Lin-Liu’s vivid description of the dishes she eats, as well as the noodle-making process she witnesses will have you right there in the kitchens and dining rooms alongside her, wishing you could have been there with her in a more literal sense.
She visits with noodle makers ranging from restaurant chefs to women who have invited her into their private homes. They share personal stories, as well as some of the local history around noodles, giving Lin-Liu a new perspective and appreciation for her own life and marriage.
Lin-Liu takes the notion of knowing where your food comes from to the highest degree, as she delves into various cultural histories and the influence food has had on them. From archeologists discovering the oldest noodle in the world (about 4,000 years old), to the difference between noodle dishes from one village to the next, everything you could ever want to know about noodles is in this book.
You’ll never look at a bowl of ramen or a plate of chow mein the same again.
By Nina Schuyler
Pegasus Books, 2013
For a year, Hanne Schubert works to translate a Japanese novel into English. Throughout the process, she finds herself becoming more and more fascinated with the story’s protagonist. By the end of the project, she feels that she has done the story – and the character – justice.
Shortly after that, Hanne takes a fall down a flight of stairs, which results in a brain injury that leaves her unable to speak her native languages. Instead, she can only speak Japanese. Now facing the difficulties of trying to communicate with others in San Francisco, she leaves for Japan.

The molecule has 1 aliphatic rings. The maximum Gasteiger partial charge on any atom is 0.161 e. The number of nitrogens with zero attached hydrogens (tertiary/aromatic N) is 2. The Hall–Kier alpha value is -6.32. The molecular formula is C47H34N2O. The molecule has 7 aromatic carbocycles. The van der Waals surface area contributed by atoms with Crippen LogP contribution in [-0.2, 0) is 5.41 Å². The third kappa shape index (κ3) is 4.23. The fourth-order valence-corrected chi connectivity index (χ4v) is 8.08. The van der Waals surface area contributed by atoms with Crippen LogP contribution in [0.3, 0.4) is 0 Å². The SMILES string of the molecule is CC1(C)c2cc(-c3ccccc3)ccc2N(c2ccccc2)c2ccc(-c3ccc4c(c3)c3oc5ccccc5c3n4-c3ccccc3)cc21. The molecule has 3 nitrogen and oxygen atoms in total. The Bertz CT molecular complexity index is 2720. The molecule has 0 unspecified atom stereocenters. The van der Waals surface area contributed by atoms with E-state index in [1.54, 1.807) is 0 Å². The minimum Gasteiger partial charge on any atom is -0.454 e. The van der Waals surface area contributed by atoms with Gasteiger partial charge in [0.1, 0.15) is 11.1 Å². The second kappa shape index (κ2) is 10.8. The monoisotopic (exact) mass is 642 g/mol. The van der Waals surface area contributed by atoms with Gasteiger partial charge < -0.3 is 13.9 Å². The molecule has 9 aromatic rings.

Once she’s there, Hanne is shocked when the Japanese novelist, whose work she’d just finished translating, confronts her and accuses her of sabotaging his work. Shaken by the incident, Hanne travels to the small town where the author’s inspiration – a famous Japanese Noh actor – lives.
The two enter a passionate and volatile relationship that has Hanne reexamining her life – specifically her relationship with her estranged daughter, Brigitte.
All throughout Translator, Hanne has flashbacks about Brigitte, making it clear that even though the two have not had contact in years, her daughter is never far from her mind. Schuyler shows how difficult it is to break the bonds of family. No matter how damaged Hanne and Brigitte’s relationship may seem, they still play a role in each other’s lives.
And through Hanne’s job as a translator, Schuyler shows how versatile languages can be. As Hanne works to translate the novel, she puts a lot of thought into her choice of words and what feelings they may evoke in the reader. She is very particular and aware of how one word can completely change the tone and meaning of a sentence.
Such attention to detail on Hanne’s part will have readers considering their own choices of words the next time they have to write something – whether it’s a report, an e-mail, or a text message – and that’s not necessarily a bad thing. (end)
Samantha Pak can be reached at firstname.lastname@example.org.